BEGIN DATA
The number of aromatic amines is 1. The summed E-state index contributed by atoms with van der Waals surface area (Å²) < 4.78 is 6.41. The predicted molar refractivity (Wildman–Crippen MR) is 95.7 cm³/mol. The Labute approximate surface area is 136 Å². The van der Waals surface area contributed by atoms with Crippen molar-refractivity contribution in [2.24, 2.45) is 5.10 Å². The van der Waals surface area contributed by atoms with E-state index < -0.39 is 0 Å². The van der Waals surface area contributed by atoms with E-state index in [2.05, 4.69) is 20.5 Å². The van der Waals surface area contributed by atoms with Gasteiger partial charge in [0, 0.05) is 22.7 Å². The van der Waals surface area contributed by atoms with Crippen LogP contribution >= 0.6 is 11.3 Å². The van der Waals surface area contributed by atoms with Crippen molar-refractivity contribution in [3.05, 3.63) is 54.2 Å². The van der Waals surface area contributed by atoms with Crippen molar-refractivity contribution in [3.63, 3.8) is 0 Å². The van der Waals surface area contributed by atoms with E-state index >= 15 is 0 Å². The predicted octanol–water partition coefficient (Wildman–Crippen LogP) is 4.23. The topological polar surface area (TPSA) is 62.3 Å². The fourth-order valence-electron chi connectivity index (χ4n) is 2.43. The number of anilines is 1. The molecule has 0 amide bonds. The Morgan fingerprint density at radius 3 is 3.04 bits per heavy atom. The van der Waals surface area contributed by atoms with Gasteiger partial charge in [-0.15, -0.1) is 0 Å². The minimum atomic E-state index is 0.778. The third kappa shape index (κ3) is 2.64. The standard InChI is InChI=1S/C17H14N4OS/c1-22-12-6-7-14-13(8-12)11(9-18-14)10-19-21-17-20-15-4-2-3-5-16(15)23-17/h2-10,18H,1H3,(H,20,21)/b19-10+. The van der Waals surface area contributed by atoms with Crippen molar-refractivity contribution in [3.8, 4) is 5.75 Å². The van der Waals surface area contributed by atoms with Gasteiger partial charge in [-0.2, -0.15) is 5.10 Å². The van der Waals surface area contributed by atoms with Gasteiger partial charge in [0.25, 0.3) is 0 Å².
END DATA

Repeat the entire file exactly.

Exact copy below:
The number of aromatic amines is 1. The summed E-state index contributed by atoms with van der Waals surface area (Å²) < 4.78 is 6.41. The predicted molar refractivity (Wildman–Crippen MR) is 95.7 cm³/mol. The Labute approximate surface area is 136 Å². The van der Waals surface area contributed by atoms with Crippen molar-refractivity contribution in [2.24, 2.45) is 5.10 Å². The van der Waals surface area contributed by atoms with E-state index < -0.39 is 0 Å². The van der Waals surface area contributed by atoms with E-state index in [2.05, 4.69) is 20.5 Å². The van der Waals surface area contributed by atoms with Gasteiger partial charge in [0, 0.05) is 22.7 Å². The van der Waals surface area contributed by atoms with Crippen LogP contribution >= 0.6 is 11.3 Å². The van der Waals surface area contributed by atoms with Crippen molar-refractivity contribution in [3.05, 3.63) is 54.2 Å². The van der Waals surface area contributed by atoms with Crippen molar-refractivity contribution in [3.63, 3.8) is 0 Å². The van der Waals surface area contributed by atoms with E-state index >= 15 is 0 Å². The predicted octanol–water partition coefficient (Wildman–Crippen LogP) is 4.23. The topological polar surface area (TPSA) is 62.3 Å². The fourth-order valence-electron chi connectivity index (χ4n) is 2.43. The number of anilines is 1. The molecule has 0 amide bonds. The Morgan fingerprint density at radius 3 is 3.04 bits per heavy atom. The van der Waals surface area contributed by atoms with Gasteiger partial charge in [-0.15, -0.1) is 0 Å². The minimum atomic E-state index is 0.778. The third kappa shape index (κ3) is 2.64. The standard InChI is InChI=1S/C17H14N4OS/c1-22-12-6-7-14-13(8-12)11(9-18-14)10-19-21-17-20-15-4-2-3-5-16(15)23-17/h2-10,18H,1H3,(H,20,21)/b19-10+. The van der Waals surface area contributed by atoms with Crippen molar-refractivity contribution in [3.8, 4) is 5.75 Å². The van der Waals surface area contributed by atoms with Gasteiger partial charge in [-0.2, -0.15) is 5.10 Å². The van der Waals surface area contributed by atoms with Gasteiger partial charge in [0.25, 0.3) is 0 Å².